New Partnership Audit Regime and Partnership M&A Transactions

business man financial inspector and secretary making report, calculating or checking balance. Internal Revenue Service inspector checking document. Audit concept.By Charles Kolstad and Robin C. Gilden

Background:

Congress has changed the way partnership[1] audits will be conducted in the future. Beginning with tax years starting on or after January 1, 2018, audits will still be done at the partnership level; however unlike current practice where adjustments and additional tax payments are made at the partner level, under the new rules the adjustments and additional tax payments will in many cases now be done at the partnership level with the payments made in the year the tax audit is finalized. The changes were made to make it easier for the IRS to audit partnerships.

The new rules raise a number of unanswered questions in the M&A arena all of which require a significant rethinking of the way partnership M&A transactions are structured and documented. There are likely to be significant differences in the responses to the Open Issues set out below between a transaction involving a LLC, which would survive as a separate legal entity after the acquisition, and a limited partnership which would terminate and not exist as a separate legal entity after the acquisition as it would only have one member.

As an example, assume that A, B and C are the members of ABC LLC, with B being the manager and partnership representative. In January 2019, D purchases all of the outstanding membership interests from A, B and C for cash, ABC LLC becomes a single member LLC for corporate law purposes, and D become the manager and implicitly the “partnership representative.”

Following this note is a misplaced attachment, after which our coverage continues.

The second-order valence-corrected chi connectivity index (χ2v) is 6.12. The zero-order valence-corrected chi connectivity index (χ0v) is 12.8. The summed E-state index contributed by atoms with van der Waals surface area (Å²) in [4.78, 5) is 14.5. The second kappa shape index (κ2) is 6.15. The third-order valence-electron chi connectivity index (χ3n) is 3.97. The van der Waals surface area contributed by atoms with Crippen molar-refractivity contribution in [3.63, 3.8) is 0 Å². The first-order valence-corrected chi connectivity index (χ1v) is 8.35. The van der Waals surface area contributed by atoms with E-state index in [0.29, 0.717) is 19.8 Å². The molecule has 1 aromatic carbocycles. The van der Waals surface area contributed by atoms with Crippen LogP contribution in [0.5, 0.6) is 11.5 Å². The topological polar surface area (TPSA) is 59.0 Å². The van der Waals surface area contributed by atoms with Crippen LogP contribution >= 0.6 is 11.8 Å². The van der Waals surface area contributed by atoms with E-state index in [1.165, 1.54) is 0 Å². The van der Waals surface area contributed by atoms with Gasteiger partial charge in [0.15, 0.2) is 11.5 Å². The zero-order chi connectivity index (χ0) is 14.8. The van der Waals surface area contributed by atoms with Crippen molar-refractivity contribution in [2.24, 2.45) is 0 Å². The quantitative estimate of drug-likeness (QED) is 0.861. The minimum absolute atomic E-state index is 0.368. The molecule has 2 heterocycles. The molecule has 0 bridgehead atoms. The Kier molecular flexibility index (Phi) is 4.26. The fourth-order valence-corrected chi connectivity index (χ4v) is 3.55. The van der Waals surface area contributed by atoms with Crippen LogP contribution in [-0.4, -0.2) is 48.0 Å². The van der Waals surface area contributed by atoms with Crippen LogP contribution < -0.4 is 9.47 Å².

For tax purposes, Revenue Ruling 99-6 provides that D is treated as purchasing assets, while A, B and C are treated as selling membership interests.

Open Issues:

  1. If the IRS decides in 2021 to audit the ABC LLC for the 2018 tax year, who do they contact – B or D? If B, is B obligated to inform D of the audit? What if they contact D?
  2. Did D do tax due diligence on ABC LLC prior to the purchase, and establish a purchase price holdback for any federal or state tax exposures at the ABC LLC level in the membership interest purchase agreement? Was that set up as a separate item under the escrow agreement to be held until the last of the tax statutes of limitations has expired?
  3. If the IRS seeks to impose additional taxes for the 2018 tax year, are those taxes imposed on ABC LLC, now surviving as a single member LLC owned by D, or on the terminated tax partnership? Presumably on ABC LLC although very unclear. What happens if the proposed tax and penalty assessments exceed the amounts in escrow – did the membership interest purchase agreement provide for indemnification by A, B and C in such event?
  4. Who controls the audit for the 2018 tax year – B or D? Was the issue of audits of pre-acquisition tax years addressed in the membership interest purchase agreement?
  5. If ABC LLC retained tax advisors, can D as the manager of the surviving LLC gain access to the tax advisors’ work papers, memorandums, etc.? If the tax advice was incorrect, can A, B and C, the former members, assert claims against the advisor? Probably not, since the LLC (and not its members) was most likely the client of the tax advisors. What about B in its capacity as the former partnership representative? Was the issue of advisor – client privilege addressed in the membership interest purchase agreement?
  6. If the tax authorities assess penalties against ABC LLC, at what level is “reasonable cause” determined? At the LLC level or at the member level?


[1]
For these purposes, partnerships are treated as including both limited partnerships and limited liability companies classified as partnerships.

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